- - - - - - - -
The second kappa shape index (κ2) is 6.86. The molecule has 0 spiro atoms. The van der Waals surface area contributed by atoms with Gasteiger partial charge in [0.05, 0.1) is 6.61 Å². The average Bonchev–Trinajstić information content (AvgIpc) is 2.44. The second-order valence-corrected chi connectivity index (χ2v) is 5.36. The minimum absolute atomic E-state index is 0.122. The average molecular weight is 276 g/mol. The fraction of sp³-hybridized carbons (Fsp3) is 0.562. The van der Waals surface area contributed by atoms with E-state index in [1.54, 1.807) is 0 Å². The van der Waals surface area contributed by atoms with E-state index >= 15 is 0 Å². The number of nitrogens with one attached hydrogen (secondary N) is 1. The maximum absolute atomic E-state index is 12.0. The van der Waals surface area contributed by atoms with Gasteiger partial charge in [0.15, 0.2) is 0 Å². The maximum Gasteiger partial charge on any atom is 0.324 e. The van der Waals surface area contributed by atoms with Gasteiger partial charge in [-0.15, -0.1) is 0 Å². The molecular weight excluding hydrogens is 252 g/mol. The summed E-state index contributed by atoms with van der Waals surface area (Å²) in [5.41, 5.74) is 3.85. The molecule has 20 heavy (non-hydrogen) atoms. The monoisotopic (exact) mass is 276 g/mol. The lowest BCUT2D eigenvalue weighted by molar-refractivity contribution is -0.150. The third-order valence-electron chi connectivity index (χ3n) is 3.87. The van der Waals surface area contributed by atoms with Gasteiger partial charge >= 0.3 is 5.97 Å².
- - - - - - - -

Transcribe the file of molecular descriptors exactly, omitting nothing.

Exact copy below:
The second kappa shape index (κ2) is 6.86. The molecule has 0 spiro atoms. The van der Waals surface area contributed by atoms with Gasteiger partial charge in [0.05, 0.1) is 6.61 Å². The average Bonchev–Trinajstić information content (AvgIpc) is 2.44. The second-order valence-corrected chi connectivity index (χ2v) is 5.36. The minimum absolute atomic E-state index is 0.122. The average molecular weight is 276 g/mol. The fraction of sp³-hybridized carbons (Fsp3) is 0.562. The van der Waals surface area contributed by atoms with E-state index in [1.54, 1.807) is 0 Å². The van der Waals surface area contributed by atoms with E-state index >= 15 is 0 Å². The number of nitrogens with one attached hydrogen (secondary N) is 1. The maximum absolute atomic E-state index is 12.0. The van der Waals surface area contributed by atoms with Gasteiger partial charge in [0.15, 0.2) is 0 Å². The maximum Gasteiger partial charge on any atom is 0.324 e. The van der Waals surface area contributed by atoms with Gasteiger partial charge in [-0.15, -0.1) is 0 Å². The molecular weight excluding hydrogens is 252 g/mol. The summed E-state index contributed by atoms with van der Waals surface area (Å²) in [5.41, 5.74) is 3.85. The molecule has 20 heavy (non-hydrogen) atoms. The monoisotopic (exact) mass is 276 g/mol. The lowest BCUT2D eigenvalue weighted by molar-refractivity contribution is -0.150. The third-order valence-electron chi connectivity index (χ3n) is 3.87. The van der Waals surface area contributed by atoms with Gasteiger partial charge >= 0.3 is 5.97 Å².